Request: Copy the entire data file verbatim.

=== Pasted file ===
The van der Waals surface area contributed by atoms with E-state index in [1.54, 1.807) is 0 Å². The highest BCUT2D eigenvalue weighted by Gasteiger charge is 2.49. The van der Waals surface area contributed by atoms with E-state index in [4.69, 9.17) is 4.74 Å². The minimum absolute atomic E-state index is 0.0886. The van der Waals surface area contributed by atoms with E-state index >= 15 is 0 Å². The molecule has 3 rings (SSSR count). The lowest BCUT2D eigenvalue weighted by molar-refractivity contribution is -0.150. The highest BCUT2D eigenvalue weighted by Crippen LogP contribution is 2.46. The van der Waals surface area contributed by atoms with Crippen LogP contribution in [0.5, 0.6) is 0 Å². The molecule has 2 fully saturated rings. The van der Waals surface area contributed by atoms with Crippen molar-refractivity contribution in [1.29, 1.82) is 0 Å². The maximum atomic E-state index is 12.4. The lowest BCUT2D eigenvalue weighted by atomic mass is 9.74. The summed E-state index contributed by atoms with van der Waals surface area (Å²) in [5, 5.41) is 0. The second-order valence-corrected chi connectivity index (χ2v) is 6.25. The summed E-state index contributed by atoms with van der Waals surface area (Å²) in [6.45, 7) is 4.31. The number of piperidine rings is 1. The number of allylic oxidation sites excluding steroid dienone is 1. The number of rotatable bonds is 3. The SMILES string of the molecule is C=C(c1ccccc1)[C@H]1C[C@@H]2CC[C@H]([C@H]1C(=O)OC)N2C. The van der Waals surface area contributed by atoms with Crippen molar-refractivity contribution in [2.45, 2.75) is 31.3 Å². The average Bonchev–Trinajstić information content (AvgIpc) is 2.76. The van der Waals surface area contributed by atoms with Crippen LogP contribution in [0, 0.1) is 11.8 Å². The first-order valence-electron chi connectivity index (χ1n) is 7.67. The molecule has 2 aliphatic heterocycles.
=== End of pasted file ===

The van der Waals surface area contributed by atoms with E-state index in [1.54, 1.807) is 0 Å². The highest BCUT2D eigenvalue weighted by Gasteiger charge is 2.49. The van der Waals surface area contributed by atoms with E-state index in [4.69, 9.17) is 4.74 Å². The minimum absolute atomic E-state index is 0.0886. The van der Waals surface area contributed by atoms with E-state index >= 15 is 0 Å². The molecule has 3 rings (SSSR count). The lowest BCUT2D eigenvalue weighted by molar-refractivity contribution is -0.150. The highest BCUT2D eigenvalue weighted by Crippen LogP contribution is 2.46. The van der Waals surface area contributed by atoms with Crippen LogP contribution in [0.5, 0.6) is 0 Å². The molecule has 2 fully saturated rings. The van der Waals surface area contributed by atoms with Crippen molar-refractivity contribution in [1.29, 1.82) is 0 Å². The maximum atomic E-state index is 12.4. The lowest BCUT2D eigenvalue weighted by atomic mass is 9.74. The summed E-state index contributed by atoms with van der Waals surface area (Å²) in [5, 5.41) is 0. The second-order valence-corrected chi connectivity index (χ2v) is 6.25. The summed E-state index contributed by atoms with van der Waals surface area (Å²) in [6.45, 7) is 4.31. The number of piperidine rings is 1. The number of allylic oxidation sites excluding steroid dienone is 1. The number of rotatable bonds is 3. The SMILES string of the molecule is C=C(c1ccccc1)[C@H]1C[C@@H]2CC[C@H]([C@H]1C(=O)OC)N2C. The van der Waals surface area contributed by atoms with Crippen molar-refractivity contribution in [2.45, 2.75) is 31.3 Å². The average Bonchev–Trinajstić information content (AvgIpc) is 2.76. The van der Waals surface area contributed by atoms with Crippen LogP contribution in [0, 0.1) is 11.8 Å². The first-order valence-electron chi connectivity index (χ1n) is 7.67. The molecule has 2 aliphatic heterocycles.